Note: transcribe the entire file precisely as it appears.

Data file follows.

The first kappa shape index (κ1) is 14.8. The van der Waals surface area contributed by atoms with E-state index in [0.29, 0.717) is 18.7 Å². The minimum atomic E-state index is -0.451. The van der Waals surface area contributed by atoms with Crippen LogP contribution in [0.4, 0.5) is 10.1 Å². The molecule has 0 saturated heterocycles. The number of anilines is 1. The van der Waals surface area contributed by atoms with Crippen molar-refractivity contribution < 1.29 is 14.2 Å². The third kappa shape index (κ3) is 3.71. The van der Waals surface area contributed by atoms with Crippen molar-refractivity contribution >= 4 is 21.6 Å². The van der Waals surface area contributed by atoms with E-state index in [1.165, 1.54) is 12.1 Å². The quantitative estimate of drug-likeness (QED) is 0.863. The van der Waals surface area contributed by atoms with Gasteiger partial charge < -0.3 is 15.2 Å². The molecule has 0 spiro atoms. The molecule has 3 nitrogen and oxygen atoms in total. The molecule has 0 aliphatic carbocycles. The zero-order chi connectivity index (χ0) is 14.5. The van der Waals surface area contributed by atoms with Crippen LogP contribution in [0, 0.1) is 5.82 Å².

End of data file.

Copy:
The first kappa shape index (κ1) is 14.8. The van der Waals surface area contributed by atoms with E-state index in [0.29, 0.717) is 18.7 Å². The minimum atomic E-state index is -0.451. The van der Waals surface area contributed by atoms with Crippen LogP contribution in [0.4, 0.5) is 10.1 Å². The molecule has 0 saturated heterocycles. The number of anilines is 1. The van der Waals surface area contributed by atoms with Crippen molar-refractivity contribution < 1.29 is 14.2 Å². The third kappa shape index (κ3) is 3.71. The van der Waals surface area contributed by atoms with Crippen molar-refractivity contribution >= 4 is 21.6 Å². The van der Waals surface area contributed by atoms with E-state index in [1.165, 1.54) is 12.1 Å². The quantitative estimate of drug-likeness (QED) is 0.863. The van der Waals surface area contributed by atoms with Gasteiger partial charge < -0.3 is 15.2 Å². The molecule has 0 spiro atoms. The molecule has 3 nitrogen and oxygen atoms in total. The molecule has 0 aliphatic carbocycles. The zero-order chi connectivity index (χ0) is 14.5. The van der Waals surface area contributed by atoms with Crippen LogP contribution in [0, 0.1) is 5.82 Å².